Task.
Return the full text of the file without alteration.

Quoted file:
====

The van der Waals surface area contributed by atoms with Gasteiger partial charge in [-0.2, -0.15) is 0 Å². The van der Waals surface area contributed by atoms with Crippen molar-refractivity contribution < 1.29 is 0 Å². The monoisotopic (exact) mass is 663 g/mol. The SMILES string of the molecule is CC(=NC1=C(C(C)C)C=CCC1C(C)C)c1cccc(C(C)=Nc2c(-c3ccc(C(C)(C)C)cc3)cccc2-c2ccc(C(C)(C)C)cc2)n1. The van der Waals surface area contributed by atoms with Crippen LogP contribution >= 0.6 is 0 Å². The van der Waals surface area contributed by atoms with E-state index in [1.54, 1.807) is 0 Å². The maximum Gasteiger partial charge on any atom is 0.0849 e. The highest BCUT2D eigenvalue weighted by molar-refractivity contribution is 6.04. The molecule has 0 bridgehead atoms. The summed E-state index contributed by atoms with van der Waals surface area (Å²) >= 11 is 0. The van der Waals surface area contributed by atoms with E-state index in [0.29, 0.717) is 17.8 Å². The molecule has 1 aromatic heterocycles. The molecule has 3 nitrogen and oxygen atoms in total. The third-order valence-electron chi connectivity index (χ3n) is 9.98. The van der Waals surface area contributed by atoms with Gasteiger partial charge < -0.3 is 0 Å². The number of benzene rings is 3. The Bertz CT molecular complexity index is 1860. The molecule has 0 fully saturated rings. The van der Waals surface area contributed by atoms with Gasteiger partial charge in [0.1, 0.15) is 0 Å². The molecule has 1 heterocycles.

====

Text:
The van der Waals surface area contributed by atoms with Gasteiger partial charge in [-0.2, -0.15) is 0 Å². The van der Waals surface area contributed by atoms with Crippen molar-refractivity contribution < 1.29 is 0 Å². The monoisotopic (exact) mass is 663 g/mol. The SMILES string of the molecule is CC(=NC1=C(C(C)C)C=CCC1C(C)C)c1cccc(C(C)=Nc2c(-c3ccc(C(C)(C)C)cc3)cccc2-c2ccc(C(C)(C)C)cc2)n1. The van der Waals surface area contributed by atoms with Crippen LogP contribution >= 0.6 is 0 Å². The van der Waals surface area contributed by atoms with E-state index in [1.54, 1.807) is 0 Å². The maximum Gasteiger partial charge on any atom is 0.0849 e. The highest BCUT2D eigenvalue weighted by molar-refractivity contribution is 6.04. The molecule has 0 bridgehead atoms. The summed E-state index contributed by atoms with van der Waals surface area (Å²) >= 11 is 0. The van der Waals surface area contributed by atoms with E-state index in [0.29, 0.717) is 17.8 Å². The molecule has 1 aromatic heterocycles. The molecule has 3 nitrogen and oxygen atoms in total. The third-order valence-electron chi connectivity index (χ3n) is 9.98. The van der Waals surface area contributed by atoms with Gasteiger partial charge < -0.3 is 0 Å². The number of benzene rings is 3. The Bertz CT molecular complexity index is 1860. The molecule has 0 fully saturated rings. The van der Waals surface area contributed by atoms with Gasteiger partial charge in [0.1, 0.15) is 0 Å². The molecule has 1 heterocycles.